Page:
Bigotry is never acceptable. But one form of bigotry, religiophobia, seems to be increasingly common, even as other forms are becoming heavily criticized.
This isn’t to say that there aren’t people who are religious, or groups of religious people, who are undeserving of criticism. It isn’t even to say that you cannot criticize religion as a whole. I personally do not understand belief without evidence. And I do mention that to my religious friends. However, there is a difference between friendly criticism and outright bigotry. Much of what I have seen coming out of certain groups is not criticism, but pure hate speech.
The American Bar Association defines hate speech as “speech that offends, threatens, or insults groups, based on race, color, religion, national origin, sexual orientation, disability, or other traits.” I think that we need to consider justified cases however. For instance, if the trait is bigotry, can we really call insults against a group of bigots hate speech? Can we call speech against murderers hate speech, even if it offends, threatens, or insults them? I don’t think so. Hate speech must be unjustified attacks.
Patheos Atheist blog is full of hate speech. While I understand that any people have had negative experiences involving religion, to take those experiences, and judge religion as a whole, is no better than saying that blacks are criminals because some black guy mugged you. Of course it would be racist to make that kind of statement. It would be just as bigoted to say that religion is violent or abusive, because you were abused by religious people. It is a generalization that is in no way justified.
Religion and War
Many argue that religion is a primary motivator of war, but is there even any evidence to support this? Not at all. A detailed analysis of multiple conflicts show no causative relationship between religion and war. Indeed, only a small fraction of all wars seem to be connected to religion. Furthermore, there is evidence that religion can actually have a net beneficial impact on crime and violence rates.
Religion and Mental Illness
This discussion is a partial analysis of the question of religion as a mental illness. For more, I also wrote a full rebuttal to Richard Dawkins‘ attacks on religion.
This mentality is probably one of the clearest examples of hate speech. To call religion a mental illness is to label the bulk of the human species, throughout its existence, mentally ill. The very idea that a species could even survive for over 100,000 years, without evolution weeding out a nearly universal mental illness, is rather absurd, not to mention that a mental illness implies a dysfunction. If every human functions the same way, it is not a dysfunction, but rather simply a function.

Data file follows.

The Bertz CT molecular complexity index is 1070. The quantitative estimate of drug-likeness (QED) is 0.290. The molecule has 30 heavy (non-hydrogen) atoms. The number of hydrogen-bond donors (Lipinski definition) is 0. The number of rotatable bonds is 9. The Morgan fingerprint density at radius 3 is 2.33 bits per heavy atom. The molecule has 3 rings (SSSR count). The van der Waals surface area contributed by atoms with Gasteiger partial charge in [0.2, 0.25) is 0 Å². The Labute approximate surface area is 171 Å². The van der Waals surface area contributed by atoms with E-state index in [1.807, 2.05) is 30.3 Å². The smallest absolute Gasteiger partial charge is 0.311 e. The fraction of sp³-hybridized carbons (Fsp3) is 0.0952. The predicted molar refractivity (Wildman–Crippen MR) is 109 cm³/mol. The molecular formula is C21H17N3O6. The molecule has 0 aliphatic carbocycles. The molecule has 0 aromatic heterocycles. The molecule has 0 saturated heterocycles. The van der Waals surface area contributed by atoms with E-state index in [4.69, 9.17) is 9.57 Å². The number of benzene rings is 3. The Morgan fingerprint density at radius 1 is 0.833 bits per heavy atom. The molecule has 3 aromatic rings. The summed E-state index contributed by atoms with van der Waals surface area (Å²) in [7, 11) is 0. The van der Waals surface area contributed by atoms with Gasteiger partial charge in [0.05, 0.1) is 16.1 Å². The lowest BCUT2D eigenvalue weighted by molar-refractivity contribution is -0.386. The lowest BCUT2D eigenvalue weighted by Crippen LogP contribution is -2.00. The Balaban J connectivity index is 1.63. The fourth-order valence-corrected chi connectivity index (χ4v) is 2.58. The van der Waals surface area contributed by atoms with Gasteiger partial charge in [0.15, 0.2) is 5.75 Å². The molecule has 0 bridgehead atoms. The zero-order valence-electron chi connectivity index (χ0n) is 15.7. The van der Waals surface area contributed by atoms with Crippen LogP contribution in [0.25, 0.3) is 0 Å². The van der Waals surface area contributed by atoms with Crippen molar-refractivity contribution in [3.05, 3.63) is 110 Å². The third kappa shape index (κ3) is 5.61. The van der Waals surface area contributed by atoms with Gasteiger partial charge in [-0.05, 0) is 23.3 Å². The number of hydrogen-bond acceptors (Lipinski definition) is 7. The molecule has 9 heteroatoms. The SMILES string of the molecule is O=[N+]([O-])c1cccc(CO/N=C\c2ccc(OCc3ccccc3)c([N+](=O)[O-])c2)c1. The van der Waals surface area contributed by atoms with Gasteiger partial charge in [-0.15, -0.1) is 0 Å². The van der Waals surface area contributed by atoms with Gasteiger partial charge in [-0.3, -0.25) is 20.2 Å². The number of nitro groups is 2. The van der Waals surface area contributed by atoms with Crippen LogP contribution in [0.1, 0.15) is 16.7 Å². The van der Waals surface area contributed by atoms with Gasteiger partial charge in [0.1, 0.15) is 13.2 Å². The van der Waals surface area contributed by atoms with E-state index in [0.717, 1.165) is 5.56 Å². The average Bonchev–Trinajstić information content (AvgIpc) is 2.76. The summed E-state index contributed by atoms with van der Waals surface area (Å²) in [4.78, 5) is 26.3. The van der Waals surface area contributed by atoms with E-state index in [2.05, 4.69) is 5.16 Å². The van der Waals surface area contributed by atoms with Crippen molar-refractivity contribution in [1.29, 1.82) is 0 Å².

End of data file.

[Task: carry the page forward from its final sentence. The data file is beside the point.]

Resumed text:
But don’t take my word for it. Consider the expert opinions of various scientists who study the topic. According to Kenneth I. Pargament, PhD, there are many psyhological benefits to religion and spirituality. Another study suggests that children who are religiously affiliated fair better than those who are not. While I do not think that religion is the only system which can provide these benefits, it does contradict the position that religion is a mental illness.
Finally, while some have claimed that religion is a form of child abuse, according to a study of over 2,000 children aged 6 to 19, those who are classified as religiously affiliated showed improved health over those who were not religiously affiliated. The study, which can be found here, is however provisional.
Additionally, it is rather absurd to claim that the bulk of the human species, from the time that it first emerged, through the last 100,000+ years of its existence, has been mainly composed of mentally ill individuals. Cultures with more complex religions also have a tendency to take over those that do not. The ability for such cultures to survive and prosper, as a whole, seems to be adaptive rather than maladaptive. If it is indeed maladaptive however, then natural selection has failed. So, if calling the bulk of humanity mentally ill, just because they are religious, is not an unjustified attack against a group of people, then I don’t know what is.